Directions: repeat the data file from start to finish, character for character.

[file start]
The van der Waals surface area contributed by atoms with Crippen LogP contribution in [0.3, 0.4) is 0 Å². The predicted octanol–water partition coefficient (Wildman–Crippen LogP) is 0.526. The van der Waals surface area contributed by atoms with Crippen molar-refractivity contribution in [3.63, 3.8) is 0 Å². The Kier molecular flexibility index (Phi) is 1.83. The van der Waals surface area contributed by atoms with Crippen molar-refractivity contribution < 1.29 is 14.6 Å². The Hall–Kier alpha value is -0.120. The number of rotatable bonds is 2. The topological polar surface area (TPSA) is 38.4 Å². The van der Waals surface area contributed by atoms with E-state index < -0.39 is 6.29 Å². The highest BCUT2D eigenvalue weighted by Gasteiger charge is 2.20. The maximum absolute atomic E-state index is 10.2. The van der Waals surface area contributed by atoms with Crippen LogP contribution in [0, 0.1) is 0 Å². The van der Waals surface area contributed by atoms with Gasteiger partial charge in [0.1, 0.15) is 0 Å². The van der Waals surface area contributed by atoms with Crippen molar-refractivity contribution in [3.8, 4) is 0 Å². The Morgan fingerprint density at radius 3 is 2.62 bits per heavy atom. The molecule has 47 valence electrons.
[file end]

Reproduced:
The van der Waals surface area contributed by atoms with Crippen LogP contribution in [0.3, 0.4) is 0 Å². The predicted octanol–water partition coefficient (Wildman–Crippen LogP) is 0.526. The van der Waals surface area contributed by atoms with Crippen molar-refractivity contribution in [3.63, 3.8) is 0 Å². The Kier molecular flexibility index (Phi) is 1.83. The van der Waals surface area contributed by atoms with Crippen molar-refractivity contribution < 1.29 is 14.6 Å². The Hall–Kier alpha value is -0.120. The number of rotatable bonds is 2. The topological polar surface area (TPSA) is 38.4 Å². The van der Waals surface area contributed by atoms with E-state index < -0.39 is 6.29 Å². The highest BCUT2D eigenvalue weighted by Gasteiger charge is 2.20. The maximum absolute atomic E-state index is 10.2. The van der Waals surface area contributed by atoms with Crippen LogP contribution in [0, 0.1) is 0 Å². The van der Waals surface area contributed by atoms with Gasteiger partial charge in [0.1, 0.15) is 0 Å². The van der Waals surface area contributed by atoms with Crippen molar-refractivity contribution in [3.8, 4) is 0 Å². The Morgan fingerprint density at radius 3 is 2.62 bits per heavy atom. The molecule has 47 valence electrons.